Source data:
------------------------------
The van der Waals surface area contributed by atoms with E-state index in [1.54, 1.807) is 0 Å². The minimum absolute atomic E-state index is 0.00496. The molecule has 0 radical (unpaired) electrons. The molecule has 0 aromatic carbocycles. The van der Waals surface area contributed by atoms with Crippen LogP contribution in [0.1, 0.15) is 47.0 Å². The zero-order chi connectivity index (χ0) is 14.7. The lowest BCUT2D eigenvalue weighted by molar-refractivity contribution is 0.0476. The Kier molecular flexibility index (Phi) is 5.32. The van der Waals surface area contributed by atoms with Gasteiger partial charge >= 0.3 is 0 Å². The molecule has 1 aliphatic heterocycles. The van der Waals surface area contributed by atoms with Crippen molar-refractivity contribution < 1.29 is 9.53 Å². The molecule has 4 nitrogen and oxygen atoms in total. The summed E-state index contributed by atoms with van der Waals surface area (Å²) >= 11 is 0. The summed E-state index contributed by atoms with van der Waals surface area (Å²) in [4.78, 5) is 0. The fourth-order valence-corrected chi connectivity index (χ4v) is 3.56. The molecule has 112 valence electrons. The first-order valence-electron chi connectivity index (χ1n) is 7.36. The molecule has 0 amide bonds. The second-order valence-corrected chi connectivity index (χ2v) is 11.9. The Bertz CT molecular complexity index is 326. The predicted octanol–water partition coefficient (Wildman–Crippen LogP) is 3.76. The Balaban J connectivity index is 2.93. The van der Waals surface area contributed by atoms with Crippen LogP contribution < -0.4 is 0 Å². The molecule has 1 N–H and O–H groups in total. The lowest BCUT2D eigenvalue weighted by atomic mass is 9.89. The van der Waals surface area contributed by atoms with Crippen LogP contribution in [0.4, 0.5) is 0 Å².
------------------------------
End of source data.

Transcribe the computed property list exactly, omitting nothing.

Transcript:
The van der Waals surface area contributed by atoms with E-state index in [1.54, 1.807) is 0 Å². The minimum absolute atomic E-state index is 0.00496. The molecule has 0 radical (unpaired) electrons. The molecule has 0 aromatic carbocycles. The van der Waals surface area contributed by atoms with Crippen LogP contribution in [0.1, 0.15) is 47.0 Å². The zero-order chi connectivity index (χ0) is 14.7. The lowest BCUT2D eigenvalue weighted by molar-refractivity contribution is 0.0476. The Kier molecular flexibility index (Phi) is 5.32. The van der Waals surface area contributed by atoms with Gasteiger partial charge >= 0.3 is 0 Å². The molecule has 1 aliphatic heterocycles. The van der Waals surface area contributed by atoms with Crippen molar-refractivity contribution < 1.29 is 9.53 Å². The molecule has 4 nitrogen and oxygen atoms in total. The summed E-state index contributed by atoms with van der Waals surface area (Å²) >= 11 is 0. The summed E-state index contributed by atoms with van der Waals surface area (Å²) in [4.78, 5) is 0. The fourth-order valence-corrected chi connectivity index (χ4v) is 3.56. The molecule has 112 valence electrons. The first-order valence-electron chi connectivity index (χ1n) is 7.36. The molecule has 0 amide bonds. The second-order valence-corrected chi connectivity index (χ2v) is 11.9. The Bertz CT molecular complexity index is 326. The predicted octanol–water partition coefficient (Wildman–Crippen LogP) is 3.76. The Balaban J connectivity index is 2.93. The van der Waals surface area contributed by atoms with Crippen LogP contribution < -0.4 is 0 Å². The molecule has 1 N–H and O–H groups in total. The lowest BCUT2D eigenvalue weighted by atomic mass is 9.89. The van der Waals surface area contributed by atoms with Crippen LogP contribution in [0.4, 0.5) is 0 Å².